World’s central banks unleash most hawkish campaign since 1980s


The world’s central bankers are unleashing what may prove to be the most aggressive tightening of monetary policy since the 1980s, risking recessions and roiling financial markets as they rush to tackle the surge in inflation they didn’t see coming.

The week began with a sudden shift on Wall Street to price in a 75 basis point interest-rate increase by the Federal Reserve. The US central bank delivered that on Wednesday — the biggest move since 1994 — as Chairman Jerome Powell declared himself “strongly committed to bringing inflation back down.”

Switzerland unexpectedly raised rates the next day, while the Bank of England hiked shortly after by 25 basis points for a fifth time and signaled it will soon double the pace.

The bond market’s reaction to the concerted withdrawal of stimulus proved so violent the European Central Bank Wednesday held an emergency meeting to address surging yields in some euro-zone members. Emerging markets from Brazil to Taiwan to Hungary also lifted borrowing costs, while Australia, South Korea, India, New Zealand and Canada are among those preparing more action.

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Only the Bank of Japan bucked the trend, maintaining its ultra-easy settings on Friday despite fierce market pressure to leap on the global bandwagon.

Increase in US inflation expectations helped galvanize 75 bp Fed rate hike

China also stands out as an exception, but traders around the world are bracing for a series of rate hikes many will not have witnessed in their entire careers. Fed officials alone are projecting they will take their benchmark to 3.8% by the end of 2023, from the 1.5%-2% range it hit this week, and several Wall Street banks see an even higher peak.

Policy makers are being forced to act in part because they failed to spot the sticking power of inflation’s rise to multi-decade highs. They were then slow to respond even when they accepted the price pressures weren’t “transitory.” 2022 began with US rates still near zero and the Fed sucking in Treasuries and mortgage-backed securities.

The scramble to regain control raises the threat of unintended consequences, including recessions and higher unemployment. Its also a recipe for volatile financial markets.

“It is looking pretty chaotic in terms of the economy and the challenges facing central banks,” said Nathan Sheets, global chief economist at Citigroup Inc. and a former Fed official. “The defining feature of this hiking cycle relative to others we’ve seen over the last 30 years is that central banks are not just incrementally behind the curve, they are significantly behind.”

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The latest drama began with last Friday’s news of another jump in US inflation. When media reports emerged Monday that the Fed would actively consider a three-quarter point rate move, government bond yields surged anew, and the S&P 500 tumbled into a bear market. Ten-year US yields were around 3.2% Thursday, more than double the start of the year.

Global shocks to demand and supply over the past two years — caused by the pandemic, switching in and out of lockdowns, historic stimulus packages and Russia’s invasion of Ukraine — have all contributed to a sea-change for monetary policy.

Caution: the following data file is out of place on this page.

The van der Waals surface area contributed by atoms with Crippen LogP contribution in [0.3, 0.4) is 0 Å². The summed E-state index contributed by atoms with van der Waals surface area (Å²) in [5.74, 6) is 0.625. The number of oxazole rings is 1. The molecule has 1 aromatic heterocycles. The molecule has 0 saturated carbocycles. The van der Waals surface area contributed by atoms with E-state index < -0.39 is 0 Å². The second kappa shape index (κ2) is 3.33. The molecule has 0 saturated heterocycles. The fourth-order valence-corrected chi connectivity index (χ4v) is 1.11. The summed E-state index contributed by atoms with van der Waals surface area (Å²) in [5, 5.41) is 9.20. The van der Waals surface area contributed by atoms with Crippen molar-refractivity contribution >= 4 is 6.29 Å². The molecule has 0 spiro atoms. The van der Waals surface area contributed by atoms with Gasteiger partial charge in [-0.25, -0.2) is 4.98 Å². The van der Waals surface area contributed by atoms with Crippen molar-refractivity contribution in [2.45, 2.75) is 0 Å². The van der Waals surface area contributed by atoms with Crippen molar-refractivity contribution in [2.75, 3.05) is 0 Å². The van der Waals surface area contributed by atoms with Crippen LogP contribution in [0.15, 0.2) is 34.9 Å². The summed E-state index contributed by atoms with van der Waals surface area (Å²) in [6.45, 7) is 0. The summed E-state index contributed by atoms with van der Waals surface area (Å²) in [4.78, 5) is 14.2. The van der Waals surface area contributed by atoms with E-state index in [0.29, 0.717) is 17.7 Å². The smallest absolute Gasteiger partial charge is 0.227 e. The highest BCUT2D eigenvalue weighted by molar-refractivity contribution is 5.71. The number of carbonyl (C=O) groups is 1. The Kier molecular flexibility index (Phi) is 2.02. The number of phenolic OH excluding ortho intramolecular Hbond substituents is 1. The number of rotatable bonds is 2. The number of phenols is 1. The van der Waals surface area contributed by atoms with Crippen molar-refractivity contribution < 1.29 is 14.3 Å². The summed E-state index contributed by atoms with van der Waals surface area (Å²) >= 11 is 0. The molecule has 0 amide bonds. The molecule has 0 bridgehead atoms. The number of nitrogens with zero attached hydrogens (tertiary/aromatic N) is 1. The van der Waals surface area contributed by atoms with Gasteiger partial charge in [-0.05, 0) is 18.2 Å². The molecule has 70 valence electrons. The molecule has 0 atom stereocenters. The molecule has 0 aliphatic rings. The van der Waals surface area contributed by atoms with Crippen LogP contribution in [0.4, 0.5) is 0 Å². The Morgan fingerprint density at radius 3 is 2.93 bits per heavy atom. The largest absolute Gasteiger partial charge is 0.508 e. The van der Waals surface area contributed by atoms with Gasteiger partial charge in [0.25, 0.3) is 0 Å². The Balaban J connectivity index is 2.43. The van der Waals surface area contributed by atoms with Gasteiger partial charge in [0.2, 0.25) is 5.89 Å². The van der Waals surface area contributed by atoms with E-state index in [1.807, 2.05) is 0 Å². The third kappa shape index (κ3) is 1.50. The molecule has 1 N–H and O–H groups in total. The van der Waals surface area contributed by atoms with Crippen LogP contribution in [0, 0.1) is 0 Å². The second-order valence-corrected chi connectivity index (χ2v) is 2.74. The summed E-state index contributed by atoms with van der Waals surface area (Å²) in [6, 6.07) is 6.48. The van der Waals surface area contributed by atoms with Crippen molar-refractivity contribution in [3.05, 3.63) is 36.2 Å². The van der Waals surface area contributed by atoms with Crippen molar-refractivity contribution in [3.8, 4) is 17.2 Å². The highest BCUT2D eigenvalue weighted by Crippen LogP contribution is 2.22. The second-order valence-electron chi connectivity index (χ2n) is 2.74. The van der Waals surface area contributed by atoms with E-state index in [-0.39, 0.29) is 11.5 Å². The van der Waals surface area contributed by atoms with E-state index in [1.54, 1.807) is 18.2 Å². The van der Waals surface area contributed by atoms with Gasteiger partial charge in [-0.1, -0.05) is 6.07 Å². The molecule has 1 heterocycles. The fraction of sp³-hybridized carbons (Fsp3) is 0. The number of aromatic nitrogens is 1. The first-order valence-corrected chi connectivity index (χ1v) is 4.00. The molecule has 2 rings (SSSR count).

After spending recent decades assuming they had tamed prices perhaps too much, officials are now having to clamp down on growth and hiring. Inflation is more than triple the Fed’s target and heading into double figures in the UK.

“What we have to understand — and markets are coming to terms with this — the more aggressive you focus on inflation, the more you’re going to have output volatility and stress in financial markets,” former SNB President Philipp Hildebrand, now a vice chairman at BlackRock Inc, told Bloomberg Television.

The Fed’s increasing hawkishness also puts pressure on its peers, by driving up the dollar and contributing to a global selloff in bonds. Italian 10-year yields hit their highest since 2014 on Tuesday and the yen is at its weakest in 24 years.

The ECB is now crafting a tool it hopes will insulate its vulnerable economies from higher yields, while the Bank of Japan on Friday added exchange rates to its list of risks. Some are talking of “reverse currency wars,” the mirror image of the early 2010s, when key nations were accused of preventing currency appreciation in order to stoke growth. Today, a strong exchange rate is popular.

“We are in an integrated global capital market,” said Julia Coronado, co-founder of MacroPolicy Perspectives LLC. “If the Fed goes a lot faster, that’s going to strain the currencies and make the jobs of the other central banks a lot harder.”

Hildebrand said it’s unlikely the Fed can engineer a soft landing. Bloomberg Economics pegs the chance of a US recession at 72% by the end of next year, which will challenge the re-election hopes of President Joe Biden.

Those on the front lines of the world economy are also picking up on the new reality.

“Things have changed dramatically,” said Suren Fernando, chief executive officer of MAS Holdings, which makes items including sportswear, performance wear and swimwear.

American and European customers are now warning of a weakening market for the second half of this year and probably for a good part of 2023, said Fernando, whose firm employs 115,000 people across 16 countries.

“We are hoping the central banks are right that it’s going to be a soft landing.”



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